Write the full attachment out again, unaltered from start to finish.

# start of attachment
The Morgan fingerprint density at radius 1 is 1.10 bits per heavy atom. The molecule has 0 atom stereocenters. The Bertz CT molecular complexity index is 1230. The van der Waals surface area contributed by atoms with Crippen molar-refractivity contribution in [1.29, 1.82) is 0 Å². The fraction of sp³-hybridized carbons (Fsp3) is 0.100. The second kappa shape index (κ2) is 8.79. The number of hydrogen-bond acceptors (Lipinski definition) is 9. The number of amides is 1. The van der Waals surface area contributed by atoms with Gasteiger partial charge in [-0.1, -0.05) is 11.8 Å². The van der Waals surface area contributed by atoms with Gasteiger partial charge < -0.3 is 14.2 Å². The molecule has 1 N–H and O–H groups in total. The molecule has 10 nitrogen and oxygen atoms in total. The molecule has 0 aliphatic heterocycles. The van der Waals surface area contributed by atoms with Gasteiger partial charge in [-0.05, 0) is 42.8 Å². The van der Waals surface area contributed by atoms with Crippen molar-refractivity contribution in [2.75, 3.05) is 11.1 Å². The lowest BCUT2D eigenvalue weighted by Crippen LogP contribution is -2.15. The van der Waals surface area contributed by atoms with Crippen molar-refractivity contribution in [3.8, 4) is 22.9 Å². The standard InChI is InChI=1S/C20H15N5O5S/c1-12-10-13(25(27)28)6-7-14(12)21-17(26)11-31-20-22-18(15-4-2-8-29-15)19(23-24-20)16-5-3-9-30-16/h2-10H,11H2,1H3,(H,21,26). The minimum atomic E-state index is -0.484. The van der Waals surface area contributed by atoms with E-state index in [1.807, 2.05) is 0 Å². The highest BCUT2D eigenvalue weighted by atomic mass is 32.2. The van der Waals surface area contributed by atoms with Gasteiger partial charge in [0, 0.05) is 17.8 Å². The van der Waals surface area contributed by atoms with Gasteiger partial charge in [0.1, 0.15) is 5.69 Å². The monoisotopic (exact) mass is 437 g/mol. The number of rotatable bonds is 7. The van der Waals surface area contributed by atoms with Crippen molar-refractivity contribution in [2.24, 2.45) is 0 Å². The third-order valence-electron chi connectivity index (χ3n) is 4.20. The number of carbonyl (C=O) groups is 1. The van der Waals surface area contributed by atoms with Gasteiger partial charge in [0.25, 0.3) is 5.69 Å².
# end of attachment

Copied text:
The Morgan fingerprint density at radius 1 is 1.10 bits per heavy atom. The molecule has 0 atom stereocenters. The Bertz CT molecular complexity index is 1230. The van der Waals surface area contributed by atoms with Crippen molar-refractivity contribution in [1.29, 1.82) is 0 Å². The fraction of sp³-hybridized carbons (Fsp3) is 0.100. The second kappa shape index (κ2) is 8.79. The number of hydrogen-bond acceptors (Lipinski definition) is 9. The number of amides is 1. The van der Waals surface area contributed by atoms with Gasteiger partial charge in [-0.1, -0.05) is 11.8 Å². The van der Waals surface area contributed by atoms with Gasteiger partial charge < -0.3 is 14.2 Å². The molecule has 1 N–H and O–H groups in total. The molecule has 10 nitrogen and oxygen atoms in total. The molecule has 0 aliphatic heterocycles. The van der Waals surface area contributed by atoms with Gasteiger partial charge in [-0.05, 0) is 42.8 Å². The van der Waals surface area contributed by atoms with Crippen molar-refractivity contribution in [2.75, 3.05) is 11.1 Å². The lowest BCUT2D eigenvalue weighted by Crippen LogP contribution is -2.15. The van der Waals surface area contributed by atoms with Crippen molar-refractivity contribution in [3.8, 4) is 22.9 Å². The standard InChI is InChI=1S/C20H15N5O5S/c1-12-10-13(25(27)28)6-7-14(12)21-17(26)11-31-20-22-18(15-4-2-8-29-15)19(23-24-20)16-5-3-9-30-16/h2-10H,11H2,1H3,(H,21,26). The minimum atomic E-state index is -0.484. The van der Waals surface area contributed by atoms with E-state index in [1.807, 2.05) is 0 Å². The highest BCUT2D eigenvalue weighted by atomic mass is 32.2. The van der Waals surface area contributed by atoms with Gasteiger partial charge in [0, 0.05) is 17.8 Å². The van der Waals surface area contributed by atoms with Gasteiger partial charge in [0.1, 0.15) is 5.69 Å². The monoisotopic (exact) mass is 437 g/mol. The number of rotatable bonds is 7. The van der Waals surface area contributed by atoms with Crippen molar-refractivity contribution in [2.24, 2.45) is 0 Å². The third-order valence-electron chi connectivity index (χ3n) is 4.20. The number of carbonyl (C=O) groups is 1. The van der Waals surface area contributed by atoms with Gasteiger partial charge in [0.25, 0.3) is 5.69 Å².